This report is viewed by its authors as a complement to the 2007 publication of, Rising Above the Gathering Storm.  The 2007 report generated from the scientific community and was intended to strengthen STEM education (Science, Technology, Engineering, and Mathematics) and to encourage new and expanding funding for scientific research.

The Commission that produced The Heart of the Matter was comprised of 54 members including scholars, business executives, scientists, philanthropists, engineers and artists. The members were drawn from higher education, the corporate world, both the public and private sectors, government service, foundations and the arts.

In producing this report, the Commission was guided by three overarching goals that they believe cannot be achieved by science alone:

1.      To educate Americans in the knowledge, skills, and understanding they will need to thrive in the twenty-first-century democracy;

2.      To foster a society that is innovative, competitive, and strong; and,

3.      To equip the nation for leadership in an interconnected world.

My interest in this report was heightened by the very first prefatory page. The Commission asks, Who will lead America into a bright future?   Their answer,

Citizens who are educated in the broadest possible sense, so that they can participate in their own governance and engage with the world. An adaptable and creative workforce. Experts in national security, equipped with the cultural understanding, knowledge of social dynamics, and language proficiency to lead our foreign service and military through complex global conflicts. Elected officials and a broader public, who exercise civil political discourse, founded on an appreciation of the ways our differences and commonalities have shaped our rich history. We must prepare the next generation to be these future leaders.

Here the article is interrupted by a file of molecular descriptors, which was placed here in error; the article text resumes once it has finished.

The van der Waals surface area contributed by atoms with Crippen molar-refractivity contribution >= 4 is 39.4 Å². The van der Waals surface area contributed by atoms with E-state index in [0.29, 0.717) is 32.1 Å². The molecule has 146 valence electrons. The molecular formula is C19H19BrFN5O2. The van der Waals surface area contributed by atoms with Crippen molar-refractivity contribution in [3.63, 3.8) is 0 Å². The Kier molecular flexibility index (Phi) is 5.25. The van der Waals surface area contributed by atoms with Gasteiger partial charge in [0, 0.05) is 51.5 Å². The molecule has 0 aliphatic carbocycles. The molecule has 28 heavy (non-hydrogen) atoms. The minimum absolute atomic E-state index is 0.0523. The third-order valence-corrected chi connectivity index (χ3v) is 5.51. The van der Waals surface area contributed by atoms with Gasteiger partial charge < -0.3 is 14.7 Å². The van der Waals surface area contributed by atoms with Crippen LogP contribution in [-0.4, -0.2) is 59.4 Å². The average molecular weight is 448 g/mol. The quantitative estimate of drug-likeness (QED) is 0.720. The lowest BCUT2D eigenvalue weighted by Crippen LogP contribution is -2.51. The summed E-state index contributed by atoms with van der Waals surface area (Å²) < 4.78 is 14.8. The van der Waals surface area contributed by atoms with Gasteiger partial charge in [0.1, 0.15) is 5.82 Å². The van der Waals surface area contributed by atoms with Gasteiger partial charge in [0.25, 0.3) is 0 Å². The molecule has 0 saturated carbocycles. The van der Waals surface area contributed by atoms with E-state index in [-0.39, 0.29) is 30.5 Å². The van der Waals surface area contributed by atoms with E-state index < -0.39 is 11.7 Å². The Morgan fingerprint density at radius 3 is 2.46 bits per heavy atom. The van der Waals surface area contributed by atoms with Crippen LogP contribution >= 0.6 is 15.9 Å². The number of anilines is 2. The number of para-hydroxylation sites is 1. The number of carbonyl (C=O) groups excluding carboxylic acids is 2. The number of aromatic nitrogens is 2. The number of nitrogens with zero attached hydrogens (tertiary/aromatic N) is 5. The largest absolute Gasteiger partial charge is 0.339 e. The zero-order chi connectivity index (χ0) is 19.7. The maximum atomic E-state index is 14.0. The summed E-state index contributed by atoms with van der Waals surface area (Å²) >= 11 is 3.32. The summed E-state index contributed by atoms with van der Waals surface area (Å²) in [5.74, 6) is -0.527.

Liberal education and leadership development two of my core values. More about this important report in the coming weeks.

(As always, your comments and questions are welcome.)

Last week I began sharing the results of a study entitled, “Is Starting College and Not Finishing Really That Bad?”  This research was released by the Hamilton Project which is part of the Brookings Institution. The goal of this study was to analyze the effect of starting, but not finishing, a two-year or a four-year college degree. Here is what they found.

Those who started college but did not complete a degree had lifetime earnings of approximately $100,000 more (in present value) than their peers who only completed high school. If analyzed in terms of rate of return rather than actual dollars, the study concluded that some college is a far better investment than any “conventional investment including stocks, bonds, and real estate.”  Of course the study also points out that the return on some college is far less than completing a degree.

The study also finds that there is a correlation between education and employment opportunities. For example, the unemployment rates in April 2013 (based on Bureau of Labor Statistics data) were as follows:

-       Age 25 or older without a high school diploma – 11.4%

-       Age 25 or older with a high school diploma – 7.2%

-       Age 25 or older with an associate’s degree – 5.0%%

-       Age 25 or older with a bachelor’s degree or higher – 3.6%

These disparities are even greater when an analysis is done on the employment-to-population ratio. These data reflect that only 39.9% of all individuals without a high school diploma hold a job; only 54.5% of all individuals with only a high school diploma hold a job; only 68.6% of all individuals with an associate’s degree hold a job; and, 73.2% of all individuals with a bachelor’s degree or higher hold a job.

What is most interesting and unique to this report is the evidence that of those with only some college, 60.9% hold a job. Clearly, some college improves employment opportunities as well as income potential.